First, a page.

I’m just on my way to leave India after two intense days. Monday the 30th of October the Noble Week in India started with the Volvo Sustainable Mobility Award ceremony in Bangalore.
The ceremony was honored by a number of distinguished guests, among them the excellences the Ambassador of Sweden in India, the former Ambassador of India in Sweden and MK Shankaralinge Gowda, Principal Secretary, Department of Horticulture.
Ms Gita Sen, Ms Geetam Tiwari, Mr. N. Manjunatha Prasad and Mr. V Sridhar were sitting at the same table as I. We all took part in the first panel debate. I enjoyed the relaxed and open format very much. As one of the outcomes, cited the day after in newspapers, it was found that the city of Bangalore (as one example out of many) is less and less there for the people and more and more prioritizing cars and other transports.
1, Embarq India was awarded for taking on the challenge to reform one of the major Arterials for person transports in Bangalore, the Hosur Road Corridor. The overall goal for this project is to reduce travel time by an average of 20 minutes for 275,000 people daily. The numbers speak for themselves. I want to strongly encourage the project to proceed the plan to the next level of implementation.
2, Indian Urban Space Foundation, Bangalore, was awarded for the project TenderSURE. The project secures a process for the planning and building of road infrastructure in India. As a member of the award committee I can readily admit that I at first sight overlooked the importance and wide reaching implications of this project. No doubt it has found a brilliant approach to the most complicated task of standardizing infrastructure.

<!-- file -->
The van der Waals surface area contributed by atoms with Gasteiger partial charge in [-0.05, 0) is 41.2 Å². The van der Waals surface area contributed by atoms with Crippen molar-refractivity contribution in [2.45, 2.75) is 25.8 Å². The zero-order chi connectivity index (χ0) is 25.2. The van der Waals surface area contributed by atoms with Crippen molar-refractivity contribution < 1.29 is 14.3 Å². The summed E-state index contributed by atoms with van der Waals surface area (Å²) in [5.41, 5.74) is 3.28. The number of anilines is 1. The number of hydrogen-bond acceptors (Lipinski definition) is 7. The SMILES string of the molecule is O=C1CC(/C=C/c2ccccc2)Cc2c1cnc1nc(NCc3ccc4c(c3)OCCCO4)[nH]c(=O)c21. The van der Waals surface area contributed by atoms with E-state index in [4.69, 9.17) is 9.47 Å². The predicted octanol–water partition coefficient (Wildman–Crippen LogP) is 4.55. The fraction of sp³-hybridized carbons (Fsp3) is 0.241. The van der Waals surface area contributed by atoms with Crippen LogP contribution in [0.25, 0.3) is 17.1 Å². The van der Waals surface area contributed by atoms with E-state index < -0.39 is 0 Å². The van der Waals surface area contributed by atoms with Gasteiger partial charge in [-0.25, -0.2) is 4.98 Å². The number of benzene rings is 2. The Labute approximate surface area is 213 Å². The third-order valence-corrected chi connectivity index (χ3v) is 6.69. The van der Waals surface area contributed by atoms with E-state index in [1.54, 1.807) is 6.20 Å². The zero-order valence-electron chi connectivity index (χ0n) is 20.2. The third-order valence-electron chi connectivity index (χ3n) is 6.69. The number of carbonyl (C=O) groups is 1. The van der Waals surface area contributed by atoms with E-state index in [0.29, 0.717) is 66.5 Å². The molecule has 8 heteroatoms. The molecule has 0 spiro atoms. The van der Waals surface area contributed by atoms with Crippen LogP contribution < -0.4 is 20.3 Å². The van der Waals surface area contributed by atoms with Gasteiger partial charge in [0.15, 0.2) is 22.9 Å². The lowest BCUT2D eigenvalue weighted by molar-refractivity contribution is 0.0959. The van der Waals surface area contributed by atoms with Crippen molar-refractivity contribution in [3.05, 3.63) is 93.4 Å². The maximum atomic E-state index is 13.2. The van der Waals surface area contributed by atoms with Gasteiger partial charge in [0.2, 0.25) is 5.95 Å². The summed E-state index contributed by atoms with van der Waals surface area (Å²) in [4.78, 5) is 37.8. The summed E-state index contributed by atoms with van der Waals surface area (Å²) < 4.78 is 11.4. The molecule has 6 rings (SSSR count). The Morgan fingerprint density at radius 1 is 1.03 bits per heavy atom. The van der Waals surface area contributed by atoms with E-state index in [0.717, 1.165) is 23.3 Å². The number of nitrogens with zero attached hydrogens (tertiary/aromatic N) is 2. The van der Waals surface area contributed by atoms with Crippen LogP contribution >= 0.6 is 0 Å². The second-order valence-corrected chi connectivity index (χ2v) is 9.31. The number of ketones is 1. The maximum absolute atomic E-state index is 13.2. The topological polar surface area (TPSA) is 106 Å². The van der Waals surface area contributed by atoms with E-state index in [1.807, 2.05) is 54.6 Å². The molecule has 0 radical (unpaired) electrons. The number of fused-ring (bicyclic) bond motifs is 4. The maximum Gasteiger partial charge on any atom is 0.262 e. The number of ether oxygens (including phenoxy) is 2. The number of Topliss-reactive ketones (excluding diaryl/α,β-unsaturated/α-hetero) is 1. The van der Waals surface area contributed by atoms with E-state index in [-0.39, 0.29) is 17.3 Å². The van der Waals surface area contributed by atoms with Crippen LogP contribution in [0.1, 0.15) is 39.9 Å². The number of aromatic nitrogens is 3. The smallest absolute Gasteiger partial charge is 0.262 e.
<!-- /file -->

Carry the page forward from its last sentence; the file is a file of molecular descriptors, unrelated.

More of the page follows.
I will have reason to come back with a more detailed presentation of the award winners in the blog. As it turns out the combination of the two award winners gives a most winning concept: one addressing the public transport side and one addressing the infrastructure.
After the ceremony we had a most interesting discussion at our table. How come that some cities are successful in reforming their public transports in a relatively short period of time, while other cities struggle for decades without moving forward? Many different approaches can lead to success but they all seem to have one thing in common (at least that’s the conclusion we came to): One strong person, a mayor or a transport minister, who is very knowledgeable and determined is required to set the overall target and to release the means required for change.
Unfortunately, I got a cold on the airplane to Bangalore and withdraw relatively early to get some rest. Next time I get a chance to exchange thoughts on city planning and public transports on this level in India I would very much like to discuss how private investments can be used to create a road infrastructure that actually do prioritize the citizens in priority order: walking, biking, two and three wheelers, buses, trucks and cars, with reserved space for each one.
Unrealistic? I would not think so. Have a look at the home pages of this year’s award winners.